Information is provided below about the members of the Project DATA research team. For information about the project’s partners and funding organizations, click here.
- Principal Investigator
- Faculty Collaborators
- Project Asistant
- Student Members
- Emeritus Members
Professor Young Mie Kim is the Principal Investigator for the project. Kim is a Professor in the School of Journalism and Mass Communication and a faculty affiliate of the Department of Political Science at the University of Wisconsin-Madison. Kim’s research concerns media and politics, with an emphasis on digital media. Her research demonstrates that the digital media environment sets a condition that facilitates the development of passionate publics who care about a particular issue almost exclusively based on their values, identities, and self-interests. Kim has won a number of awards including the Best Article of the Year in Political Communication. Her research has appeared in flagship journals in the fields of Communication and Political Science: the Journal of Politics, Journal of Communication, Communication Research and others. Kim was a Visiting Fellow at the Oxford Internet Institute, University of Oxford, UK and obtained her PhD degree from the University of Illinois at Urbana-Champaign.
Dr. Garvesh Raskutti is an Assistant Professor in the Department of Statistics at University of Madison-Wisconsin. His interests include Optimization Theory, Information theory and Theoretical statistics to study computational and statistical aspects of large-scale and inference problems.
Dr. Arvind Narayanan is an Assistant Professor of Computer Science at Princeton. He studies information privacy and security and has a side-interest in technology policy. His research has shown that data anonymization is broken in fundamental ways, for which he jointly received the 2008 Privacy Enhancing Technologies Award. His research uncovers companies are collecting and using our personal information. He is an affiliated faculty at the Center for Information Technology Policy at Princeton.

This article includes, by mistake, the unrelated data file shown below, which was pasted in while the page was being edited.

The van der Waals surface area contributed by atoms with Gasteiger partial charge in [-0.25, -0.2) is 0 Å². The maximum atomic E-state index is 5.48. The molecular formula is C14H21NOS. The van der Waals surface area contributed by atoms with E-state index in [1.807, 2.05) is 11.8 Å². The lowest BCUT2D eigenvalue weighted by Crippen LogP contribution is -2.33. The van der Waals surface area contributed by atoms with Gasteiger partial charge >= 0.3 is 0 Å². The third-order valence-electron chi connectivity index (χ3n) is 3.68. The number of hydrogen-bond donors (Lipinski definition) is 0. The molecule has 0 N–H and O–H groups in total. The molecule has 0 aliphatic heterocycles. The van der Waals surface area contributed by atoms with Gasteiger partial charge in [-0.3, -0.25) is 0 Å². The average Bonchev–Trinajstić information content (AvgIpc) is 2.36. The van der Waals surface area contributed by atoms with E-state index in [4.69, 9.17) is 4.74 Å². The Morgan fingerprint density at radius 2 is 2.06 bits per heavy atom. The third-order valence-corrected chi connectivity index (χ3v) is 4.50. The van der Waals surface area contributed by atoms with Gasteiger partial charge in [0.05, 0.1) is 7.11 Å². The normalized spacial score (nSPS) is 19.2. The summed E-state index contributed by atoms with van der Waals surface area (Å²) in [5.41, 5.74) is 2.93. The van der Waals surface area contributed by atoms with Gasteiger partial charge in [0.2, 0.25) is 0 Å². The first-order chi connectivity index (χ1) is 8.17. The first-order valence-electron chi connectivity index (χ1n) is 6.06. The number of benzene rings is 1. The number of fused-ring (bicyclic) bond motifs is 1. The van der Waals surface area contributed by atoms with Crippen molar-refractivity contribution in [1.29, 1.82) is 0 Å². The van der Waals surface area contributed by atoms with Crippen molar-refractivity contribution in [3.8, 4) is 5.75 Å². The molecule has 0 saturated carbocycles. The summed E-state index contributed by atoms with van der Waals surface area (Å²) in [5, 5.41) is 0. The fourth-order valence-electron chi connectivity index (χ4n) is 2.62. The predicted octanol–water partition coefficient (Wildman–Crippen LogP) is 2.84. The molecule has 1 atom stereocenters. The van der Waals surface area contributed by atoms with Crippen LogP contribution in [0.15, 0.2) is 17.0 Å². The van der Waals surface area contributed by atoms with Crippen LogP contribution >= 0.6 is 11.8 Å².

Larisa Doroshenko is a Ph.D. students in Communication Arts at the University of Wisconsin-Madison. Her research and teaching interests are centered on the effects of new media on political campaigning, with a particular focus on social media engagement strategies and far-right parties. Larisa’s dissertation advances the theory of connective action logic, which investigates the role of digital media in organizing collective action, as well as improves understanding of individuals’ behavioral mechanisms of spreading far-right messages in social media.
Ceri Hughes is a PhD student at University of Madison-Wisconsin in the School of Journalism and Mass Communication. He is originally from Wales where he earned his B.A. in Journalism and Broadcasting, and his M.A. in Political Communication, both from Cardiff University. He previously worked as a research analyst for the Wales Tourist Board advising the marketing and development departments on improving spending priorities and gaining better returns on investment. He was also a union officer for the Welsh Government working on national campaign communications. His particular focus of study is on minor/alternative political voices and the role the media plays in relaying them (or not) to the population. His other area of interest is the role of religious discourse in the political arena, particularly its influence on environmental politics.
Benjamin Toff is an Assistant Professor in the School of Journalism and Mass Communication at the University of Minnesota, studying political communication, public opinion, and the effects of the changing news landscape on American politics. He also serves as the graduate student assistant for the Elections Research Center. Originally from Tucson, Ariz., he received his Ph.D. in Political Science from the University of Wisconsin-Madison B.A. in social studies from Harvard University and worked as a journalist at The New York Times from 2005-2011.
Steven Englehardt is a PhD student at Princeton University. He is a CITP Graduate Student Fellow. His research interests lie in the web privacy and web security space. In particular in how we can use measurement to understand the structure of the web and alter the incentives to make it more private. He has been involved in projects studying web tracking, government surveillance, personalization, price discrimination, and alternative models to advertising.
Dr. Philipp Winter is a Postdoctoral Research Associate in Computer Science, Princeton University. Winter spent his Ph.D. thesis working on understanding and circumventing country-wide Internet censorship systems. Most of his work was about the Tor anonymity network. In addition to his research on anonymity and network security, he is an avid free software hacker, maintaining several software projects as a member of The Tor Project.